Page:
The addition of a P2Y12 inhibitor on a background of aspirin therapy is standard of care after percutaneous coronary intervention (PCI) for the prevention of ischemic complications (1, 2). The optimal duration of DAPT has remained controversial, owing to refinements in DES technologies and the advent of potent P2Y12 antagonist (3). Multiple trials evaluating whether treatment with DAPT over 12 months enabled reduction of the risk of either stent thrombosis (ST) or atherothrombotic complications related to sites outside the stented segment in certain patient populations remained disputed (4–8), in which some have confirmed its benefit value (4, 5), and some have not (6–8). However, concerns of adverse events with prolonged DAPT, mainly mediated through bleeding, have promoted randomized controlled trials (RCTs) exploring the effect of shorter DAPT duration in subjects with low-ischemic risk (9). Therefore, to clarify patients who could potentially benefit from a longer duration of DAPT with adequate thrombotic protection without a trade-off in major bleeding, clinicians are warranted to balance the estimated risks of recurrent ischemic and bleeding events based on a mindful evaluation of patient's risk profile that include clinical and procedural variables.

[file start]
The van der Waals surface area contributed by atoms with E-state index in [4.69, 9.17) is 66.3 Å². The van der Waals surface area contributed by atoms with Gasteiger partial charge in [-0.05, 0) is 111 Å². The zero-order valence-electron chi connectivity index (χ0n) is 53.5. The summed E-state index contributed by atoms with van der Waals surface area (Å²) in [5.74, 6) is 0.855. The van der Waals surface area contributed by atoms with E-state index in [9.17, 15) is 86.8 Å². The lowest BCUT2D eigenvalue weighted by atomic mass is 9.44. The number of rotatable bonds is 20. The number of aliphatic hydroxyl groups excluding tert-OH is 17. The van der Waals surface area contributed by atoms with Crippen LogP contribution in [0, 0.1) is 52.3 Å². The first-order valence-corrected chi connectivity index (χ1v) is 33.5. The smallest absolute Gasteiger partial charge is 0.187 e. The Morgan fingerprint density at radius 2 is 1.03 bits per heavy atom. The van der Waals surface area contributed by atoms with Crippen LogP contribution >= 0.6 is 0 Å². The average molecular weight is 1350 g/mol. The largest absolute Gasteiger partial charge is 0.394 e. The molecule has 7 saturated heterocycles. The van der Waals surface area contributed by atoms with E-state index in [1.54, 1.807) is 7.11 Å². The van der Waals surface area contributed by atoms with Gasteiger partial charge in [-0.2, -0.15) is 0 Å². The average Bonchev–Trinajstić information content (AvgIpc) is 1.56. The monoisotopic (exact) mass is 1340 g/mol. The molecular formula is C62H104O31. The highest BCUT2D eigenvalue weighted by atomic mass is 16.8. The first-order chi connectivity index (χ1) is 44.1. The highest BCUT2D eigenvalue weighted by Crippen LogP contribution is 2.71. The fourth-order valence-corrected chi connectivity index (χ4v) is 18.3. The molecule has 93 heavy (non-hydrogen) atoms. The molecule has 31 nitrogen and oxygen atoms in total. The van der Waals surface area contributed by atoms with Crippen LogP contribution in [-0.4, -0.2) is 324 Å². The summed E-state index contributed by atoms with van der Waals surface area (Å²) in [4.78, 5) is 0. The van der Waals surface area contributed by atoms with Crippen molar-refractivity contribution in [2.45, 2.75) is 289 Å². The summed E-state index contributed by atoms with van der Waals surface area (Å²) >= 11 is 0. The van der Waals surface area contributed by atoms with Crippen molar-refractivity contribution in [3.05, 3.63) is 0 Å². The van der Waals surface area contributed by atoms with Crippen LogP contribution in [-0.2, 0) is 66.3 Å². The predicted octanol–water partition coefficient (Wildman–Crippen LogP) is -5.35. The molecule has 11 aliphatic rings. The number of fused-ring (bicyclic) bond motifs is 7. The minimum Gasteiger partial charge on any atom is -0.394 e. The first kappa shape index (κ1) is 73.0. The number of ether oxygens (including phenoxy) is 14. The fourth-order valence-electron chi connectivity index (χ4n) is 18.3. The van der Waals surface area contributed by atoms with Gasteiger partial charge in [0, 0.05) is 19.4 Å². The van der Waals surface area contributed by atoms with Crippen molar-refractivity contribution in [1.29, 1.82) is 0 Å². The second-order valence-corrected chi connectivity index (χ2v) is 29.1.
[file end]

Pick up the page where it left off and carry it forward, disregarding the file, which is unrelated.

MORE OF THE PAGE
Under this scenario, the TWILIGHT study enrolled a high-risk population with at least one clinical [e.g., diabetes mellitus (DM)] and one angiographic (e.g., complex coronary artery disease) features who are at high risk of ischemic or bleeding events after PCI (10, 11). There is recognition that patients with DM represent a unique population as this metabolic disorder incur a significantly higher risk of ischemic and bleeding complications (12–14). Part of the effect of DM may be explained by the contribution of concomitant comorbidities, procedural complexity, and insulin resistance and hyperglycemia to a prothrombotic state, resulting in endothelial dysfunction, coagulative activation, and platelet hyper-reactivity (13–15). Importantly, the prevalence of DM continues to grow during the past 10 years (16), a fact that is also reflected in the PCI trials wherein DM is a commonly occurring major risk amplifier in patients with coronary artery disease (CAD). These observations highlight the importance of selecting appropriate strategy for antiplatelet therapy in patients with DM after PCI. When DM is coexistent with high-risk angiographic factors, more intense and longer duration antiplatelet therapy could be of more benefit for secondary prevention of atherothrombotic recurrences in these high-risk patients. Given that DM was a key clinical inclusion criterion in “TWILIGHT-like” patients and the role of DM as an important corelate of thrombotic events, whether patients with DM and concomitant high-risk angiographic feature would benefit from long-term DAPT remains uncertain. To answer this question, we aimed to assess the efficacy and safety of extended (>1-year) duration DAPT vs. shorter DAPT ( ≤ 1-year) on clinical outcomes in a large and contemporary cohort of high-risk “TWILIGHT-like” diabetic patients undergoing PCI.